When Can Youth Call a Lawyer?
Youth have the right to a lawyer. The lawyer can be present at all of the youth’s dealings with the justice system. This includes:
- When the youth is questioned on arrest.
- When the youth is involved in an alternative (an extrajudicial sanction) to the formal court process.
- Youth can always have a lawyer when they appear in court. The youth can get a lawyer through a legal aid program if one is available, or the judge will appoint a lawyer.
- When the case goes to trial.
What Else do Youth Have the Right to?
Youth have the right to be dealt with in a timely manner. Youth who are charged with serious offences have the right to a trial in youth court to decide whether or not they are guilty before the judge considers an adult sentence.
What do Judges Need to Consider when Sentencing?
The measures taken against youth who are found guilty of committing crimes must reflect the seriousness of the offence. Judges must also take into account the needs of Aboriginal youth and youth with special requirements.
Does the Government pay for Everything?
A province can establish a program to recover costs from the young person or their parents after the proceedings are completed.
- The police have the right to stop a youth and do a search if they have objective reasons
- The police must advise a youth that has been arrested of his/her rights and make sure that the youth understands his/her rights
- The rights to remain silent, to know the reason for the arrest, and to retain counsel are important protections for youth
- Youth are generally entitled to have counsel and a parent or a responsible adult present when questioned by the police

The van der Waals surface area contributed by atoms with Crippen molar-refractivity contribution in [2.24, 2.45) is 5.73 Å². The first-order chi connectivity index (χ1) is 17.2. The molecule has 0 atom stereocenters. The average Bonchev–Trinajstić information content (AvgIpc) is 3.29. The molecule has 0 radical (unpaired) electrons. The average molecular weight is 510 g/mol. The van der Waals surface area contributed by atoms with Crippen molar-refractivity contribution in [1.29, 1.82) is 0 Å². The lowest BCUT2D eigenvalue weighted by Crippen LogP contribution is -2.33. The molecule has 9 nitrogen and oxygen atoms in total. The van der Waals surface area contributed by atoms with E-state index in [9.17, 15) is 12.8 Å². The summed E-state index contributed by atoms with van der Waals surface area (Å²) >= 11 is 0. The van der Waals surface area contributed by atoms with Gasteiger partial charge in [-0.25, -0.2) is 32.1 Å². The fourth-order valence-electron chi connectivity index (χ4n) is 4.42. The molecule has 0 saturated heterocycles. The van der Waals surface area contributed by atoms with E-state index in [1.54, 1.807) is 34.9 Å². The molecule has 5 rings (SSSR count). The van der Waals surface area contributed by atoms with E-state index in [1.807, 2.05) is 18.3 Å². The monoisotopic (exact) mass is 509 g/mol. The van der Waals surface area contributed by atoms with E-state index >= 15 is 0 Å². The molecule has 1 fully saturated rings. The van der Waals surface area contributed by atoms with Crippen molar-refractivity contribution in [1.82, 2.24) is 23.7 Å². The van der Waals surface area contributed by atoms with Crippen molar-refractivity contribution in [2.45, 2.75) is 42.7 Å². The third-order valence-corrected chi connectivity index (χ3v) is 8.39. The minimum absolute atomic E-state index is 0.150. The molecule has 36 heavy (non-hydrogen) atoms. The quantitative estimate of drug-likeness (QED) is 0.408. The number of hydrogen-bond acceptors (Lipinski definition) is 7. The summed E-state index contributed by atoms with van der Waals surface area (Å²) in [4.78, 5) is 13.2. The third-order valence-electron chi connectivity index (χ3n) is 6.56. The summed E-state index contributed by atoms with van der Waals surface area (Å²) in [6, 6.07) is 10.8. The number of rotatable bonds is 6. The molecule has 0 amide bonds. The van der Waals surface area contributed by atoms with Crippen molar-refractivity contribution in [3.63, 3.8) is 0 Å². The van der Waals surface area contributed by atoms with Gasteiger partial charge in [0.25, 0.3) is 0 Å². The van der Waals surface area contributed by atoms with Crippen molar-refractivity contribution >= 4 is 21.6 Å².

- Youth can waive their rights under the YCJA
- Youth charged with an indictable offence can be fingerprinted and photographed
- Youth are entitled to pre-trial release with the exception of public safety issues and failure to appear concerns
- Youth are entitled to legal counsel at arrest, at trial and when an extra-judicial sanction is being used
- Youth have the right to be dealt with in a timely manner
- Youth have the right to a trial to determine guilt before an adult sentence is considered
- Sentences should respond to the needs of Aboriginal youth and youth with special requirements
- The province may set up a program to recover costs from the youth or his/her parents
Concerns For Parents
Parents might be afraid if the police call about their child but it is very important for parents to go to the police station or court to help the child. The police may speak quickly or use vocabulary parents don’t understand. If so they can ask for an interpreter. They can tell the police they need an interpreter to properly understand what is happening and to fulfill their responsibilities.
One of the things a parent can do to help their child is to help him or her find a lawyer if their child is being held at the police station or has been charged with an offence. It is important for their child to speak to a lawyer before he or she decides whether to make a statement to the police. This way their child can be sure he or she has all the information needed to make a decision. If their child decides to make a statement to the police, he or she has the right to have a parent or another adult and the lawyer there.
If their child is not a Canadian citizen, he or she should also talk to an immigration lawyer to find out what effect the criminal case might have on his or her immigration status. Their child should do this before deciding what to do in the criminal case. Parents also have to attend court to prove the age of their child at the beginning of the case.